Sunday, December 21, 2008

Much ado about "The Wire"

I can hear the icy rain hitting the top of my air conditioner. In a few minutes I'll venture out to the gym, scope the state of the sidewalks and streets on the 2 block walk. I am up early, but feel rested, ready. Yesterday, day one of 14 days off, I went to the gym, cleaned, did some knitting, made pea soup, went to the police precinct, watched the first three episodes of season 1 of "The Wire."

Those last two are not connected in any way but my brain. But sitting in the precinct, again, waiting, I had the opportunity to eavesdrop on two interesting conversations - one, a heated debate over whose jurisdiction (if that is the correct term) a recent arrest should have been (complete with several carefully constructed scenarios of "what if"), and a grumbling by a cop of how she hates doing all the paperwork for a missing teenager when the kid just shows up anyway. "But you have to," said the desk sergeant/dispatcher/man standing on the raised platform, "what would the public think if a kid's body washed up and nobody had been looking for her because you didn't do the paperwork?" I'm not sure if this last was for me, the lone civilian, sitting on a hard plastic hair waiting for a detective to bring me a copy of my police report, trying not to appear as if I'm listening, but how could I not?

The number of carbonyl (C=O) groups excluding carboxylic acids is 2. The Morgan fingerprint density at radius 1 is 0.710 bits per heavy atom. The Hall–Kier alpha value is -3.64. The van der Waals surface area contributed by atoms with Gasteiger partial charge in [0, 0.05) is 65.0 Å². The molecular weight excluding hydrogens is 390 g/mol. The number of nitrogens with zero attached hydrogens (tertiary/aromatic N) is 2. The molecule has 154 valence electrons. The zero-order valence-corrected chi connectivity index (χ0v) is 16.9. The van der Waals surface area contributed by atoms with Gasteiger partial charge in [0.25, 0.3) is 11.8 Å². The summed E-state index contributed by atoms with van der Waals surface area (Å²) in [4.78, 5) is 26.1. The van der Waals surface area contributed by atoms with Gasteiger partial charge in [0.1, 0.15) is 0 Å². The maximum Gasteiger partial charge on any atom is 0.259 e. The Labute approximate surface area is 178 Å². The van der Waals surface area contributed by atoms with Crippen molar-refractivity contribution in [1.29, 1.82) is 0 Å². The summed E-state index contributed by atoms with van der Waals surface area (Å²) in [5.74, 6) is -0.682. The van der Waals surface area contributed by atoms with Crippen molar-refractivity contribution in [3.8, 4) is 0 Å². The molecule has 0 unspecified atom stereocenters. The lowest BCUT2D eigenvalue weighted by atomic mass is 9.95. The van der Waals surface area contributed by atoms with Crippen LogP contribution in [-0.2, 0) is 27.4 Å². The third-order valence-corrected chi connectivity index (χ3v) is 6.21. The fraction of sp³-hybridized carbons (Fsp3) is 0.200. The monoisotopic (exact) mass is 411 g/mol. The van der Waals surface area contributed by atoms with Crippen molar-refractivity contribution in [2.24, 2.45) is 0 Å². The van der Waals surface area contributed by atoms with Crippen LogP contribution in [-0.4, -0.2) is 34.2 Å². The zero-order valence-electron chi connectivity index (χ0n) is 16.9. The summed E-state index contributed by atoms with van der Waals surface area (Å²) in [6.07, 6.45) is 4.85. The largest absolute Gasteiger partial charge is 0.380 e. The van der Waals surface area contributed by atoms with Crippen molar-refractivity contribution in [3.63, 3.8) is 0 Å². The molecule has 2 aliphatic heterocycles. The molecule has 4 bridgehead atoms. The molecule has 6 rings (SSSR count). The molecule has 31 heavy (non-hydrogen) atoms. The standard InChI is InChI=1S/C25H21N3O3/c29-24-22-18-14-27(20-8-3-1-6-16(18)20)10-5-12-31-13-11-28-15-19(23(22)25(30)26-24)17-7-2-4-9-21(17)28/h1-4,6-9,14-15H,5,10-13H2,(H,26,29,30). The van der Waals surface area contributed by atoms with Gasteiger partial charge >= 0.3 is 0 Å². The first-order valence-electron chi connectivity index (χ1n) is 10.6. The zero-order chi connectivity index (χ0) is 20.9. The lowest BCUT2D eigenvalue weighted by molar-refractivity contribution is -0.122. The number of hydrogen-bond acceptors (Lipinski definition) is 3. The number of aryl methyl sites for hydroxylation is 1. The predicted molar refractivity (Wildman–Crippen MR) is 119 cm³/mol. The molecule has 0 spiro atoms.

It's very strange to me that I have enjoyed my two visits there, observing. Is it a desire to draw a parallel between the detective shows/novels I read, and the reality which exists just a few blocks from me? If it weren't for the guns (because, you see, I am always hyper-aware of the fact that each person in the room has a gun strapped to his or her belt - my eye drops to it almost immediately, as if by seeing it I won't be surprised if it's used), I probably could sit there contentedly for hours more.

I don't know why it took me so long to start watching "The Wire." It's only been touted as the best television ever created, by more than one critic. But I get it now - there is something very fresh about the way the story is being told, something not-like-TV, but immensely rewarding. I hear it gets better, and I can't wait. How quickly can those little red Netflix envelopes wind their way back and forth so that I don't wait too long between episodes?


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